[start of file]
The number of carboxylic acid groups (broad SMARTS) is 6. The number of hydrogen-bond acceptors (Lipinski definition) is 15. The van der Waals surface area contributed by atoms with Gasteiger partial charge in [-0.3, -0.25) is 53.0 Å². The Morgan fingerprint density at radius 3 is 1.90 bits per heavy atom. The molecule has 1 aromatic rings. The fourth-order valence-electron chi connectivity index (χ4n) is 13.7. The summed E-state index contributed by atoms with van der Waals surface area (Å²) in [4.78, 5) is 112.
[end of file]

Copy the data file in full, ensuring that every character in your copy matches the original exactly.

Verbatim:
The number of carboxylic acid groups (broad SMARTS) is 6. The number of hydrogen-bond acceptors (Lipinski definition) is 15. The van der Waals surface area contributed by atoms with Gasteiger partial charge in [-0.3, -0.25) is 53.0 Å². The Morgan fingerprint density at radius 3 is 1.90 bits per heavy atom. The molecule has 1 aromatic rings. The fourth-order valence-electron chi connectivity index (χ4n) is 13.7. The summed E-state index contributed by atoms with van der Waals surface area (Å²) in [4.78, 5) is 112.